The higher the Cobb angle, the more out of alignment the spine is, the more noticeable the condition's symptoms are likely to be, and for adults, this includes postural changes and pain.

Postural changes can include uneven shoulders, uneven shoulder blades, the development of a rib cage arch, a prominent lean to one side, etc), and the more severe a condition, and the more rotation there is, the more painful it's likely to be.

While mild, adult scoliosis symptoms can be subtle, but as progression occurs and conditions become more severe, symptoms tend to increase.

What Are The Symptoms Of Scoliosis?

Curvature Location and Adult Scoliosis Symptoms

There are a number of spinal conditions that cause a loss of the spine's healthy curves, and in most cases, the area of the body located the closest to an affected spinal section is where the majority of the condition's direct effects are going to be felt.

The spine has three main sections, and scoliosis can develop in any one section, or in more than one as a combined scoliosis: cervical spine (neck), the thoracic spine (middle/upper back), and the lumbar spine (lower back).

Each spinal section has certain roles to play in maintaining spinal health and function, so each section affected by scoliosis can involve different symptoms felt in different areas of the body; for example, because the cervical spine has to support the weight of the neck, the head, and facilitates the neck's range of motion, if scoliosis develops in the cervical spine, common symptoms in adults can include neck pain, shoulder pain, tension headaches, neck-muscle weakness, and a reduced range of motion in the neck.

When adult scoliosis develops in the lumbar spine, a common symptom is sciatic nerve pain; as the sciatic nerve starts in the lumbar spine, if the sciatic nerve root is compressed in the lower back, it can cause pain felt anywhere along the nerve's extensive pathway, down the backside of the lower body.

So sciatic nerve pain felt down the back of the hip, buttocks, leg, and into the foot can be a symptom of lumbar scoliosis in adults.

As the thoracic spine is attached to the rib cage, thoracic scoliosis has the common effect of causing a rib cage arch and related chest and rib pain as the unnaturally-curved thoracic spine pulls on the rib cage, disrupting its natural position.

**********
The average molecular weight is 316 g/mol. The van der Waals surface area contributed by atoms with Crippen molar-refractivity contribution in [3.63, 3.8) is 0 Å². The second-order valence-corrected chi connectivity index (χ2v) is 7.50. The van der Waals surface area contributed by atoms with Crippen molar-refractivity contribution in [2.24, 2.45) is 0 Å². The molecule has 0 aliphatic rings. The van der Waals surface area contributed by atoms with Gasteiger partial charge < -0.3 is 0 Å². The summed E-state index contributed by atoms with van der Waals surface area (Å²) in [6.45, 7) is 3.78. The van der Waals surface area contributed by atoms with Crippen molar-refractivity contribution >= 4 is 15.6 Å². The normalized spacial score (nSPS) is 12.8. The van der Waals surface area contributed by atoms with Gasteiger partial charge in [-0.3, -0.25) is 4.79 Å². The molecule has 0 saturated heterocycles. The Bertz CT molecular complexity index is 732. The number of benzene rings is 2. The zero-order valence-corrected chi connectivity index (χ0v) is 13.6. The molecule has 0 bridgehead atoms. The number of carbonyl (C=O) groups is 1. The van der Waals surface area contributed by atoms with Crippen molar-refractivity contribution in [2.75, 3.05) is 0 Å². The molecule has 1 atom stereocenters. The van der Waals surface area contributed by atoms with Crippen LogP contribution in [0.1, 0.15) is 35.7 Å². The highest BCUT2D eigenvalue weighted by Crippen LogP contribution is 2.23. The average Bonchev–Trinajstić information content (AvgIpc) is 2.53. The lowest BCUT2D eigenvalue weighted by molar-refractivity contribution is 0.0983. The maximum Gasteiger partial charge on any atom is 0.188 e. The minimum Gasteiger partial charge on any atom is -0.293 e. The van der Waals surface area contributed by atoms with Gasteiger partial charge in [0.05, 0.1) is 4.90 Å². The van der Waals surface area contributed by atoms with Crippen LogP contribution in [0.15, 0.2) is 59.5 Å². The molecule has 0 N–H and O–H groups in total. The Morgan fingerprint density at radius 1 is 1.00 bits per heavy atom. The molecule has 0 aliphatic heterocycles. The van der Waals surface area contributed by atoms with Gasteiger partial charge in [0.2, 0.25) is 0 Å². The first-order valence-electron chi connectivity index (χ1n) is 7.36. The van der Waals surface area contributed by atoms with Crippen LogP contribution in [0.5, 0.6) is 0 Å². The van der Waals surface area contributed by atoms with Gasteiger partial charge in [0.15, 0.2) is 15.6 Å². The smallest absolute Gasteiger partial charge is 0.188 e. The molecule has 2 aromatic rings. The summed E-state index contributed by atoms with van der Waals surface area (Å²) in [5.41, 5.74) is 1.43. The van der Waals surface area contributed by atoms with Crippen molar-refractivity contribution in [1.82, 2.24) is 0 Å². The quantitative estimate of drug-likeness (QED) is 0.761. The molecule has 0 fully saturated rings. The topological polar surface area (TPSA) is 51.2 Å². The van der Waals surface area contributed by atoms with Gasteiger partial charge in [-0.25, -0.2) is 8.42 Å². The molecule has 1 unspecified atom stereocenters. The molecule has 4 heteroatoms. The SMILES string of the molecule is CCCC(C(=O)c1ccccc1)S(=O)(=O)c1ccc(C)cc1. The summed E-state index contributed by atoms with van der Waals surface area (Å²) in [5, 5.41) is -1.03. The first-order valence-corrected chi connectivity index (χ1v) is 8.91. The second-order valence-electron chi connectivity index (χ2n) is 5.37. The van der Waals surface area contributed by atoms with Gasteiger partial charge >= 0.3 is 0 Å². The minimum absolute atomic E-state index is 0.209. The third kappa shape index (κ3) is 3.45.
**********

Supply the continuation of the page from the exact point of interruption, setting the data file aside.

Now, under the umbrella of condition type, let's explore the two main types of scoliosis to affect adults.

Condition Type and Adult Scoliosis Symptoms

There are different types of scoliosis that can develop, and type is determined by causation, and different symptoms of scoliosis are associated with different condition types.

The main type of scoliosis to affect all ages is idiopathic scoliosis, and this means cause unknown; this condition type accounts for approximately 80 percent of known diagnosed cases, and the remaining types of scoliosis are associated with known causes and are considered atypical: neuromuscular scoliosis, degenerative scoliosis, and congenital scoliosis.

Idiopathic scoliosis curves bend to the right, away from the heart, but in atypical types with known causes, curves can bend to the left, towards the heart; these tend to be more severe cases that cause more noticeable symptoms.

For example, neuromuscular scoliosis is caused by the presence of a larger neuromuscular condition such as cerebral palsy, muscular dystrophy, or spina bifida, and as the scoliosis develops as a secondary complication of a larger neuromuscular condition, symptoms tend to be overt:

  • Pain
  • Pelvic obliquity
  • Difficulty standing upright
  • Slouching posture
  • A prominent lean to one side
  • For patients who become wheelchair-bound, pressure sores are an additional effect

Neuromuscular conditions cause a disconnect between the brain and the muscles and/or connective tissues that support and stabilize the spine, disrupting its ability to maintain its natural curves and alignment.

But what are the two main types of scoliosis to affect adults: idiopathic scoliosis and degenerative scoliosis.

Idiopathic Scoliosis in Adults